This is a period of time when I speak to my kids about the difference between right and wrong and yet everyone they see in the spotlight has continued to blur that line.
Had I been the recruiter tasked with finding him, I would take the blame for not vetting him fully. The fact that he was hired and vetted by the Board, that he was likely asked about his educational background and has seen it posted elsewhere knowing it is listed incorrectly makes this, in my mind’s eye, a pretty easy one to call.
Resign Mr. Thompson. Clean up the mistakes made in your background and move on to the next role. I have to believe that leaving now rather than dragging it out or having them make the decision for you would be a better move for your career.
I was struck by a conversation I had with a gentleman yesterday about his job search. He mentioned that it had been some time since he really had to look - every other job was found by way of referral or through former partners and vendors. He was certainly fortunate that way, but not atypical. He continued to say that he is far more comfortable calling people than he is updating his online "profile" or trying to connect with people on LinkedIn, Twitter or Facebook for his job search.
I see poll after poll (and probably developed one myself at some point) asking - what is the best way to find a job and then there are a series of possible options to include:
- social networking
- use a recruiter (my personal favorite and a highly under rated resource)
- etc, etc, etc
If you are looking for a job, the absolute best way to find one is to check “yes” to each one of these. Don't stop with this list, follow the advice of our sample guy and call some people while you are it. I remember before I went to work at PetSmart in 1996, I would wake up, shower, shave and put on a shirt and loose-fitted tie (no jacket, I live in Phoenix now, for God's sake) and call businesses from the Yellow Pages asking if they needed someone just like me. Seriously. And guess what, it did not land me the job I ultimately found. That job was found when I went into my after “lunch” routine of driving around my new home and knocked on doors--still with my loose-fitted-sans-jacket look--and filled out applications with the receptionist. And guess what, that did not land me the job either. What did? I sat down and said, there are three things I absolutely would open today if I had the money - a hardware store (went to the area Lowe's and Home Depot and collected my applications), a gas station (not sure why that one even entered my mind, but I rarely saw them closing down in 1996!) and a pet store. Not being from Phoenix and in 1996 PetSmart was still small enough to not really be 'known' outside of Phoenix, I decided that the "pet store" called PetSmart at Bell Rd and 19th Avenue looked like another perfect candidate.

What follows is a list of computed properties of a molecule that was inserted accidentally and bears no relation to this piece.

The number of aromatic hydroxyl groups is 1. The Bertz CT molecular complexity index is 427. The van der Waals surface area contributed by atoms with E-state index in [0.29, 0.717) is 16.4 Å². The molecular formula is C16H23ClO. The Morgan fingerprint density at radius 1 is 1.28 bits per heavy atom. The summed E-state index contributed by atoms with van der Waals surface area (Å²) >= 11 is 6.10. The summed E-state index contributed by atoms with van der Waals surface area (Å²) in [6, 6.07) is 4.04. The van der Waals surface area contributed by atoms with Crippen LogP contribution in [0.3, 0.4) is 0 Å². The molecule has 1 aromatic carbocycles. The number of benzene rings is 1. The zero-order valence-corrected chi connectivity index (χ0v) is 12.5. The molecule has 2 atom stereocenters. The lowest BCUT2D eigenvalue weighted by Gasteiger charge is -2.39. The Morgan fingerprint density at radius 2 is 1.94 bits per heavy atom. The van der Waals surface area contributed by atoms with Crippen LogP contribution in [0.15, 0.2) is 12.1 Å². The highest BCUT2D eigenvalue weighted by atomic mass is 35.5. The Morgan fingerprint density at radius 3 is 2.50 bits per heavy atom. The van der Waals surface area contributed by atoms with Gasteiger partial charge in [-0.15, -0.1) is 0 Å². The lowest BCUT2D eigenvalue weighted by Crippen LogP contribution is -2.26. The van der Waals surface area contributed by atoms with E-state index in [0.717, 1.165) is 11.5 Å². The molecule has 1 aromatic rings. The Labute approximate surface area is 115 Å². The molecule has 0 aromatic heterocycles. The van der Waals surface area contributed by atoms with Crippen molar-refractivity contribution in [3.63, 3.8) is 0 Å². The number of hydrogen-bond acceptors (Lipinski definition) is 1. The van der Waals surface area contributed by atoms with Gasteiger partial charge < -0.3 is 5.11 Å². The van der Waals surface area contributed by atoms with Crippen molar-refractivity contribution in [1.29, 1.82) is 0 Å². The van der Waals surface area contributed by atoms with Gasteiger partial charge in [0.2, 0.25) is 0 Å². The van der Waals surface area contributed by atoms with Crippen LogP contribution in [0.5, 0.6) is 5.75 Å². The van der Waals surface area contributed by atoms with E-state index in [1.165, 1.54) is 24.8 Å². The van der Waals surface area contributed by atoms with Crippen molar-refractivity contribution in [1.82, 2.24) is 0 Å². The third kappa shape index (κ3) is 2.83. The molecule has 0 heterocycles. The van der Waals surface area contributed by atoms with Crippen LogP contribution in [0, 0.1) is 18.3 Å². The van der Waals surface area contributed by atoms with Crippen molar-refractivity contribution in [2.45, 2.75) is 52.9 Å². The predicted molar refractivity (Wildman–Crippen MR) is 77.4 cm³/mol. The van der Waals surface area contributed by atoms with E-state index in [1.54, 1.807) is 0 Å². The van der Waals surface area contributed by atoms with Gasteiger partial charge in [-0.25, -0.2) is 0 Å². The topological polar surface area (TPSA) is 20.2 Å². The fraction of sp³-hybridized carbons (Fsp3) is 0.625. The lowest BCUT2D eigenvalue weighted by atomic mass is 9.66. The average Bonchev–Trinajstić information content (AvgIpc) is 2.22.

I walked in—and who happened to be working there that night, but the former college recruiter for the company. He wasted no time in having me complete the application (still wearing my loose tie at 8 p.m. and, yes, I brought my own pen) and interviewed me in between getting called to the front office while cashiers were counting down their registers.
Lo and behold I found my home for the next three years - placed immediately into their newly created "management training program" which started at $4.25 per hour. I was employed and happy for the paycheck.
How long did this process take? 3 months and 4 days.
1996, people - no internet that was worthy of trying to find a job. No LinkedIn and certainly no Twitter (pretty sure you could get arrested for even saying "I just tweeted" in public in 1996).
In other words, what used to work still would work, but very few people still do it. What works today also works today, but most everybody is doing that and ONLY that.
So what is the absolute BEST way to find a job. Do everything you can to stand out - all kinds of things, talk to people about what is working for them and ask yourself - When the 'crutch' that we all might be too dependent on today wasn't yet there, what did you do? Do that!!
Business owners often agonize over the decision to share news with employees, especially when it may have a negative impact on the company. Believing it is their duty to protect the team, managers may try to act as a buffer against information that can discourage productivity. Yet rampant rumors, whether they are true or false, always do more damage than the candid truth because trust is born out of honesty. As a result, transparency is critical if team members are to feel valued and remain invested in the future of the company.